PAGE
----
By ABC Secretariat Communications Unit

CHERICOCOEBOLLA
The Deputy Speaker of Parliament, Hon. Chernoh M. Bah

The Deputy Speaker of Parliament Honourable Chernoh M. Bah has told members of Constituency 99 that Members of Parliament (MPs) are going to be for the funds allocated to them from the Constituency Development Fund for the Ebola campaign.

He discussed this at the launching of the constituency Ebola campaign on Saturday, 13th September, 2014. ”As the Chairman of the Public Account Committee, I have informed Audit Service to do a special audit for Members of Parliament” he disclosed.

Hon. Bah also mentioned that the time for accountability will come, but what is most important now is to fight Ebola. He told them that the said money is for Members of Parliament to expend with transparency and accountability.

He encouraged those that are in the Ebola campaign exercise to continue their good work and forget about detractors that are that they are using Ebola funds for their selfish ends.

The Deputy Speaker emphasized that Ebola is real, and that the government needs the support of all Sierra Leoneans to succeed in eradicating the epidemic. He congratulated the Councilors and the constituents for being so robust in their Ebola sensitization on behalf of their Member of Parliament.

Hon. Bah called on Sierra Leoneans in the diaspora especially those in the medical field to come home and help the government rather than criticizing the efforts of the government, ”other countries are sending expatriates to Sierra Leone to come and help to control the virulent disease, so Sierra Leoneans abroad can copy their examples” he said.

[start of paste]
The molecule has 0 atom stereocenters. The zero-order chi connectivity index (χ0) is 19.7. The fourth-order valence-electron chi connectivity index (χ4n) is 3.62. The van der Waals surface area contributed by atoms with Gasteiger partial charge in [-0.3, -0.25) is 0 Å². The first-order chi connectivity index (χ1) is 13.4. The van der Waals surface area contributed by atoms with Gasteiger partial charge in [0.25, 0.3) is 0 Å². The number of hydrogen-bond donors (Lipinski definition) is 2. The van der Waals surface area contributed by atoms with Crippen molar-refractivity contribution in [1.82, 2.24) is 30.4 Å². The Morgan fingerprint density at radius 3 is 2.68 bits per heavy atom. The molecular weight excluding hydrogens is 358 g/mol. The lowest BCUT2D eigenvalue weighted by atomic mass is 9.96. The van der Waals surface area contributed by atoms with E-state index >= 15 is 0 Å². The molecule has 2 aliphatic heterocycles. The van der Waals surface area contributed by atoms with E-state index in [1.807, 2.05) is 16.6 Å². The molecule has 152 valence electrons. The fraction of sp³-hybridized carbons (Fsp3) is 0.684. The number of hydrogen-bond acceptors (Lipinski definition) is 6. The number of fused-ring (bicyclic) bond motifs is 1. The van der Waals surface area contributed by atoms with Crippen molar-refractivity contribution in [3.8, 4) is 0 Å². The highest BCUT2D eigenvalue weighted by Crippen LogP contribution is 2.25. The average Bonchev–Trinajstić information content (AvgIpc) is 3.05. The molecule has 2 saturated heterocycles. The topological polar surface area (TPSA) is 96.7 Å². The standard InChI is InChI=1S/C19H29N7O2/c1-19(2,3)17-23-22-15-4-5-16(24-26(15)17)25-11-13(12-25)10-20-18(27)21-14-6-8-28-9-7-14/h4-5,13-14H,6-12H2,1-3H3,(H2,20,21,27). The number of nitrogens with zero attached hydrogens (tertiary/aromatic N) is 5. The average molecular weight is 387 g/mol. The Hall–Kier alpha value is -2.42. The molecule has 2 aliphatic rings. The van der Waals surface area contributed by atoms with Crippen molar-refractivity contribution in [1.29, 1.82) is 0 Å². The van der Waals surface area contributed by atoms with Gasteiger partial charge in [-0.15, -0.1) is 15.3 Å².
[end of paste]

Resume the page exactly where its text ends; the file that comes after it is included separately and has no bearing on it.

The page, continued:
Honourable Amadu Fofanah who spoke on behalf of Hon. Knox Sankoh (the Parliamentarian) for the constituency, lauded the efforts of the constituents and their councilors who are working relentlessly on behalf of their Honuorable.

He registered Parliament’s willingness to work with the people of Constituency 99, ”we are always available to help you as the Deputy Speaker of Parliament said.”

He reiterated that the country’s fight against Ebola surrounds positive attitude and behavior, he therefore encouraged them to take the lead in the country’s Ebola campaign by doing more sensitization and abiding to the precautionary measures set by the Ministry of Health and Sanitation. Other parliamentarians such as Hon. Alhassan Kamara, Michael Sho-Sawyer and many more graced the occasion.

NANNETTEEBOLA

 

The National Coordinator of ABC Secretariat, Madam Nanette Thomas Speaking at the Ceremony

The National Coordinator and Second-in-Command of the Attitudinal and Behavioural Change (ABC) Secretariat, Madam Nanette Thomas said that the fight against Ebola hinges on positive attitude and behaviour.

During the programme, she stressed that the country is facing an increasing rate of Ebola cases because of our negative attitude towards Ebola, general health and hygiene.

Madam Thomas informed members of the constituency that if we are to win the war against Ebola, all of us need to be very positive and accept the preventive measures that medical practitioners have prescribed such as taking sick persons to hospitals, reporting Ebola suspected cases to authorities and not to bury any dead person without ascertaining the cause of the death.

She also noted that Ebola is a dangerous virus that needs concerted effort to eradicate it, ‘‘let us all support the government and its international partners in this fight” she called. She stressed that we must all sacrifice what we have to strengthen the war against Ebola virus.